In my first run at reviewing the Fringe in 2016, I was lucky enough to see festival legends Derevo bring back their much-loved show, Once…. An unconventional rollercoaster of physical theatre, the show explores themes of love and loss, hope and despair, intergalactic car chases and feats of daring bravado. It might be a little too off-the-wall for everyone’s tastes, but it remains the best thing I’ve ever seen on a stage (with the possible exception of The Book of Mormon). If you ever get a chance to catch Once… again, don’t waste a second in snapping up a seat.
In 2013, I nabbed a seat at the Usher Hall, intrigued to see a comedy celebrity do stand up. Russell Brand’s Messiah Complex made an impression. I was taken aback at just how good he was live – hilariously riffing off the audience with his unique marmite persona and razor wit, while presenting relatively (for a comedy show) complex and ideas and themes. This was a comedy improv master and expert orator at work. Brand showed himself to be far more skilled and talented than I had previously given him credit for, assuming him to be an amusing but lucky – and smutty – lad. A bizarre mix of ego and humility, the cleverly crafted piece was thought-provoking, insightful, deeply relevant and one of the funniest shows I’ve seen.
When you see at least 50 shows every Fringe, trying to whittle down one over 10 years is no easy task but the show that has had a lasting impression on me was Nirbhaya (Assembly, 2013), directed by Yael Farber. Hard-hitting, this play inspired by the brutal gang-rape of the 23-year-old medical student Jyoti Singh Pandey on a Delhi bus in December 2012 was played out by seven performers – six women and one man – who wove the appalling facts of Pandey’s ordeal with their own true stories of violence and sexual abuse. More than just a piece of theatre, even five years on, this play broke the silence and moved audiences to tears, provoked debate, action and won many awards and as is as relevant today as it was then.
“Guys, relax, everything’s fine. I have cancer.” Recorded just days after she received a diagnosis of Stage 2 breast cancer, Tig Notaro: Live is a brutally honest and brilliantly funny dissection of the artifice of stand-up comedy itself. At the same time, it perfectly encapsulates the joy of live performance – the atmosphere is palpably electric, with the audience (and, seemingly at times, Notaro herself) having no idea what’s going to happen next. “This is amazing!” shouts one audience member halfway through. One could point to stand-up specials that are funnier, that are more technically accomplished, or more ambitious than Live, but if you want to hear a comedian leveling up live on stage and finally gaining her superpowers, it doesn’t get better than this.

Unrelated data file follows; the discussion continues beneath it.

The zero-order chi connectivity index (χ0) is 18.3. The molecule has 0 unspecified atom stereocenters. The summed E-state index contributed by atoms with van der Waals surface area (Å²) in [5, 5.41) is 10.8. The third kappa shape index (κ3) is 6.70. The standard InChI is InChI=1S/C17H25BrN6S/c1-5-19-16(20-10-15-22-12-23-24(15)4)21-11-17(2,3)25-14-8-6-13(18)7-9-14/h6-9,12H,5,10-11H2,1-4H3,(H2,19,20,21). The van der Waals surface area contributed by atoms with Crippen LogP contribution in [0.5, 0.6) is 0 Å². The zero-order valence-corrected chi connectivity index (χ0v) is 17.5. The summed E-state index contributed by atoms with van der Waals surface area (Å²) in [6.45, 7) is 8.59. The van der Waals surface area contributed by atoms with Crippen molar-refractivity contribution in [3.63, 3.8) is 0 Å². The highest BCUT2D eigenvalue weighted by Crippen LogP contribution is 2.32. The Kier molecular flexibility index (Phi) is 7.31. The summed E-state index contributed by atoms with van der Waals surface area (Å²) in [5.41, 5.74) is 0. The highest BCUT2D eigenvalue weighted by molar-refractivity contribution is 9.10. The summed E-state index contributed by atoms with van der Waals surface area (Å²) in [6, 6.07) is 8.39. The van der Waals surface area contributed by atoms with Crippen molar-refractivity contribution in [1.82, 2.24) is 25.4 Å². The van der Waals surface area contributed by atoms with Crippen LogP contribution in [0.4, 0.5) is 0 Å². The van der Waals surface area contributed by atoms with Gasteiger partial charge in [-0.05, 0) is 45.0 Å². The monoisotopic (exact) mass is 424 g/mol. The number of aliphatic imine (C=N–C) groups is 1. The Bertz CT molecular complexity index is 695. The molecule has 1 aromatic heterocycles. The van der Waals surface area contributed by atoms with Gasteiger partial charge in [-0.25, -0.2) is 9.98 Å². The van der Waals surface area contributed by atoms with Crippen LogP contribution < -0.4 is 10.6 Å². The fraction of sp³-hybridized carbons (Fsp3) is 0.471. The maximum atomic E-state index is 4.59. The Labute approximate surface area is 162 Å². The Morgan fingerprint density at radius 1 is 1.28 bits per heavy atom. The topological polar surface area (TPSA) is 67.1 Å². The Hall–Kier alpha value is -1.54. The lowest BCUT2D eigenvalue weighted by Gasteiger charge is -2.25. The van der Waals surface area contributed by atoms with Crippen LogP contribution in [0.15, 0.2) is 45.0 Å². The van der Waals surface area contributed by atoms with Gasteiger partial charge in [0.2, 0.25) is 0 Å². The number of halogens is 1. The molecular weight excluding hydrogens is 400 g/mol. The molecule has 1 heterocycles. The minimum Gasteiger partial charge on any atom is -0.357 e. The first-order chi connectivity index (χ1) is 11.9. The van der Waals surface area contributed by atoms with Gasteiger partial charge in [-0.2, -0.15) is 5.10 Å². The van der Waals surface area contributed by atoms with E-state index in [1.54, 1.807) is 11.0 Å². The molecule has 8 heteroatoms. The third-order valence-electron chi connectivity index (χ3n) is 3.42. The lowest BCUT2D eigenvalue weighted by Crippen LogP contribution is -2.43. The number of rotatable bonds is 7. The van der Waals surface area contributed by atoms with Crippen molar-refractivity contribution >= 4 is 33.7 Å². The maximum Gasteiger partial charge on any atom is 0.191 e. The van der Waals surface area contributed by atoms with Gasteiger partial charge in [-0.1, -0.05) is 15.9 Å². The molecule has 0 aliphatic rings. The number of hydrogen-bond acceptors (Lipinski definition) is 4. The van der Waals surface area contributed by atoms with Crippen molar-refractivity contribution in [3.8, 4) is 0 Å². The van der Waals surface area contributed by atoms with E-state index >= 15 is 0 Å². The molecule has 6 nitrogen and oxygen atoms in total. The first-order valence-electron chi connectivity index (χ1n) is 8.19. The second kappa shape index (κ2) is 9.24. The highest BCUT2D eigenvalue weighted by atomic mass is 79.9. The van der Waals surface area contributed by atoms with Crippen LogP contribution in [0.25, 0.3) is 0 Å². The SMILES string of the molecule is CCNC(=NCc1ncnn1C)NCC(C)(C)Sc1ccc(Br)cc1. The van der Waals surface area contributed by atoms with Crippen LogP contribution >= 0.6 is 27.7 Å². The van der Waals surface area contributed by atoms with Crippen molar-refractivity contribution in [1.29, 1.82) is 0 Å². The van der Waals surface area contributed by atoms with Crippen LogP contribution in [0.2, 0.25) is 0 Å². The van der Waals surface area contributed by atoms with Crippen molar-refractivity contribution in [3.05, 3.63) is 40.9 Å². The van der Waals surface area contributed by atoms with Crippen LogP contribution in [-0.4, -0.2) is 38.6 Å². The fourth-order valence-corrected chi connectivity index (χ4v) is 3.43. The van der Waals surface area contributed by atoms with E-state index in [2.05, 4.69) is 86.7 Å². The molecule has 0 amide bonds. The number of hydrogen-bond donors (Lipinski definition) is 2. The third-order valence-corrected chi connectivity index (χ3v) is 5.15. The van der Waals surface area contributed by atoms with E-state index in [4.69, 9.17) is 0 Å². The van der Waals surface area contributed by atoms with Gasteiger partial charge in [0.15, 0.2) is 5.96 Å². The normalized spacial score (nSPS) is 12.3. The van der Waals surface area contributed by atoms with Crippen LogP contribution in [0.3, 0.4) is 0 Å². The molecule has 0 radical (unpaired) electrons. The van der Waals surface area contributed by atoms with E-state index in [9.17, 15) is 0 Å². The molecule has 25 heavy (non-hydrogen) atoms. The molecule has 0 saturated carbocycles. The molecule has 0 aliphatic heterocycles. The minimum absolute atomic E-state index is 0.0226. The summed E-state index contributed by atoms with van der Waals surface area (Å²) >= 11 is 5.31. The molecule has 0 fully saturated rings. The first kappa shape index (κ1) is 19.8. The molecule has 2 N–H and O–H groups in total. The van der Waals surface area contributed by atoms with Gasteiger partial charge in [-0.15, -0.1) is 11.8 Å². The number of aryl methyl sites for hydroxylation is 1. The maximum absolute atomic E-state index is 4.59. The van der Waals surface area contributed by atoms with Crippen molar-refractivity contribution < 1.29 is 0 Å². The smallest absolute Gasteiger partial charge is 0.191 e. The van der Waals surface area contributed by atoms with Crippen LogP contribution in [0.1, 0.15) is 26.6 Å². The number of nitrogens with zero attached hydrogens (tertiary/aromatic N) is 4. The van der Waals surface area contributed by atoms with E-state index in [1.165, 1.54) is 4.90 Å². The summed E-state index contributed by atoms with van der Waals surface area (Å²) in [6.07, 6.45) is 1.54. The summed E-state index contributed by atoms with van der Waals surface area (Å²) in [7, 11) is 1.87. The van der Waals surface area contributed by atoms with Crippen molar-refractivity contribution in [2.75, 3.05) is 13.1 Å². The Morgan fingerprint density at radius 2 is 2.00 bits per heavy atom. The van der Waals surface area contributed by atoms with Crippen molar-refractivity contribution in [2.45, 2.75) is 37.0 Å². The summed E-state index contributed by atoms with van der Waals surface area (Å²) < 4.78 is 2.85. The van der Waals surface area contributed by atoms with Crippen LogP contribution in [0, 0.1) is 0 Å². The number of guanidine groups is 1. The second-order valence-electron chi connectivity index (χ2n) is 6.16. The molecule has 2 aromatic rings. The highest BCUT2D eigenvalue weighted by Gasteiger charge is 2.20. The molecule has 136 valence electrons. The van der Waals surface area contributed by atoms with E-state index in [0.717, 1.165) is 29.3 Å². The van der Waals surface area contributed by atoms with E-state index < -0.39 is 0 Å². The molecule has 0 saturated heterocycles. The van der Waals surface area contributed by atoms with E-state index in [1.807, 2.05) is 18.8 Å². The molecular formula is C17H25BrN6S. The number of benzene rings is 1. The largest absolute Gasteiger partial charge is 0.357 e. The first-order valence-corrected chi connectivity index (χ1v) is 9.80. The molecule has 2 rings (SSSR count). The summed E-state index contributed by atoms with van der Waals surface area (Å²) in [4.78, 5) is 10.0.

One of the most moving pieces of theatre I have seen at the Fringe has to be Cell, performed as a collaboration between Smoking Apples and Dogfish Theatre, in 2015. The puppetry production brought to life the story of an old pensioner Ted, who is diagnosed with Motor Neurone Disease, and decides to take a “trip of his lifetime” with his pet goldfish. His story ends up being a poignant piece about the reality of the disease but also an uplifting one about Carpe Diem. It was definitely a unique show both in terms of the skill in the puppetry and the alternative use of light and art.
Ten years ago T in the Park was the premium Scottish festival, tickets selling out in a matter of hours, but for a number of reasons interest in the event started to dwindle and instead, in recent years, Scotland has embraced the rise of the small festival. The Tiree Music Festival was born in 2010, the brainchild of Stewart MacLennan and Daniel Gillespie, and there is no better setting. Miles of golden beaches, open space and the unofficial tagline of the “Hawaii of the North” make this the perfect place for traditional musicians and their fans to descend en masse in July. The festival has won a number of awards and provides the family feel and intimacy that larger festivals just can’t replicate and if you are really lucky the sun will even shine!
Before RuPaul’s Drag Race had sashayed its way into the millennial zeitgeist, Californian drag artist Taylor Mac was dropping glitter bombs on theatre in the US and UK. His 2009 show The Be(A)st of Taylor Mac combined his genius for songwriting, punk glamour and performance and was a genuine revelation for me. At 25 I thought I was a seasoned theatre-goer, but I’d never been moved like this – and hadn’t expected to be by a one-man drag show in the dingy vaults of The Arches in Glasgow. Mac used the deceptive sparkle of manic makeup and off-kilter wigs to excavate epic and topical issues and to provoke on a deep level. He’s performed twice in Scotland since and later this month I’ll be travelling to London to see his latest show. Worth every penny of train fare.